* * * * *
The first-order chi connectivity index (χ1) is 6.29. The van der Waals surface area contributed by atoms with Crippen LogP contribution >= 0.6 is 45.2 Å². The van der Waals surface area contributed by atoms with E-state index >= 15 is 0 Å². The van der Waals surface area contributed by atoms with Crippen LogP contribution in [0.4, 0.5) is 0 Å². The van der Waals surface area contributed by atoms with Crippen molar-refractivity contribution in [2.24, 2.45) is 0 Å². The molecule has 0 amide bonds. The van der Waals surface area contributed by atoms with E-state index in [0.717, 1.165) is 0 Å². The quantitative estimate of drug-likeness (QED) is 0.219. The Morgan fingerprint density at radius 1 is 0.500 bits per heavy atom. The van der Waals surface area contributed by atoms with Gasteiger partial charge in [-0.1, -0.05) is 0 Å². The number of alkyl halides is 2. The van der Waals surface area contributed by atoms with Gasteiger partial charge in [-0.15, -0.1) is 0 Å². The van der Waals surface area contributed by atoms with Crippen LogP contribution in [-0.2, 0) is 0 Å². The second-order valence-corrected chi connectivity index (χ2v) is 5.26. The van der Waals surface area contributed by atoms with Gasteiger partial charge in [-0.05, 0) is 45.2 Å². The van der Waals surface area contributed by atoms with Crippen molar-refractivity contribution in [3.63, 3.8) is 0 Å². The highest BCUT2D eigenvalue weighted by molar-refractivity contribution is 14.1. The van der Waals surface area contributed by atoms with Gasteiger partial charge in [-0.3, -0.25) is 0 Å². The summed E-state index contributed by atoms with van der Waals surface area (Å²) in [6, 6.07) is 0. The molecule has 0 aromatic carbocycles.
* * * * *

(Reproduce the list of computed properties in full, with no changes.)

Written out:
The first-order chi connectivity index (χ1) is 6.29. The van der Waals surface area contributed by atoms with Crippen LogP contribution >= 0.6 is 45.2 Å². The van der Waals surface area contributed by atoms with E-state index >= 15 is 0 Å². The van der Waals surface area contributed by atoms with Crippen LogP contribution in [0.4, 0.5) is 0 Å². The van der Waals surface area contributed by atoms with Crippen molar-refractivity contribution in [2.24, 2.45) is 0 Å². The molecule has 0 amide bonds. The van der Waals surface area contributed by atoms with E-state index in [0.717, 1.165) is 0 Å². The quantitative estimate of drug-likeness (QED) is 0.219. The Morgan fingerprint density at radius 1 is 0.500 bits per heavy atom. The van der Waals surface area contributed by atoms with Gasteiger partial charge in [-0.1, -0.05) is 0 Å². The number of alkyl halides is 2. The van der Waals surface area contributed by atoms with Gasteiger partial charge in [-0.15, -0.1) is 0 Å². The van der Waals surface area contributed by atoms with Crippen LogP contribution in [-0.2, 0) is 0 Å². The second-order valence-corrected chi connectivity index (χ2v) is 5.26. The van der Waals surface area contributed by atoms with Gasteiger partial charge in [-0.05, 0) is 45.2 Å². The van der Waals surface area contributed by atoms with Crippen molar-refractivity contribution in [3.63, 3.8) is 0 Å². The highest BCUT2D eigenvalue weighted by molar-refractivity contribution is 14.1. The van der Waals surface area contributed by atoms with Gasteiger partial charge in [-0.3, -0.25) is 0 Å². The summed E-state index contributed by atoms with van der Waals surface area (Å²) in [6, 6.07) is 0. The molecule has 0 aromatic carbocycles.